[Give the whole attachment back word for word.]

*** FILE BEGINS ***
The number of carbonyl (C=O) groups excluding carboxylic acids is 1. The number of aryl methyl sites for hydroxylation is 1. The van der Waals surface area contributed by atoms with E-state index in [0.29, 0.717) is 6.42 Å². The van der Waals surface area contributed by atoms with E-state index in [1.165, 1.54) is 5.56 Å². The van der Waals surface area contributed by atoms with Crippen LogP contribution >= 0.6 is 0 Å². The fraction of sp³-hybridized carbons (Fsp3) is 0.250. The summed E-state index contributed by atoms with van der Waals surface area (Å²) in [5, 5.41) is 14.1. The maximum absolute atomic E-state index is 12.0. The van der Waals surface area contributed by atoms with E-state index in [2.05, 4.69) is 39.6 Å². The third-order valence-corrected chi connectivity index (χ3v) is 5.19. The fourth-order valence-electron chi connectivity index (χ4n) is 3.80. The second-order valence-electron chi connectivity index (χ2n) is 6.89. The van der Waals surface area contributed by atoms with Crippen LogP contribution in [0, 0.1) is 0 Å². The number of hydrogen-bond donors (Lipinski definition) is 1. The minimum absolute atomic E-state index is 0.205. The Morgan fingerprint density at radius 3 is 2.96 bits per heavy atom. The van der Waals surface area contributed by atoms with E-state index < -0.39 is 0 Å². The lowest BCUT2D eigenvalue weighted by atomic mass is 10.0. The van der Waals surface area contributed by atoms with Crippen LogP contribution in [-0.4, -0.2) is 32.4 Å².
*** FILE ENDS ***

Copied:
The number of carbonyl (C=O) groups excluding carboxylic acids is 1. The number of aryl methyl sites for hydroxylation is 1. The van der Waals surface area contributed by atoms with E-state index in [0.29, 0.717) is 6.42 Å². The van der Waals surface area contributed by atoms with E-state index in [1.165, 1.54) is 5.56 Å². The van der Waals surface area contributed by atoms with Crippen LogP contribution >= 0.6 is 0 Å². The fraction of sp³-hybridized carbons (Fsp3) is 0.250. The summed E-state index contributed by atoms with van der Waals surface area (Å²) in [5, 5.41) is 14.1. The maximum absolute atomic E-state index is 12.0. The van der Waals surface area contributed by atoms with E-state index in [2.05, 4.69) is 39.6 Å². The third-order valence-corrected chi connectivity index (χ3v) is 5.19. The fourth-order valence-electron chi connectivity index (χ4n) is 3.80. The second-order valence-electron chi connectivity index (χ2n) is 6.89. The van der Waals surface area contributed by atoms with Crippen LogP contribution in [0, 0.1) is 0 Å². The number of hydrogen-bond donors (Lipinski definition) is 1. The minimum absolute atomic E-state index is 0.205. The Morgan fingerprint density at radius 3 is 2.96 bits per heavy atom. The van der Waals surface area contributed by atoms with E-state index < -0.39 is 0 Å². The lowest BCUT2D eigenvalue weighted by atomic mass is 10.0. The van der Waals surface area contributed by atoms with Crippen LogP contribution in [-0.4, -0.2) is 32.4 Å².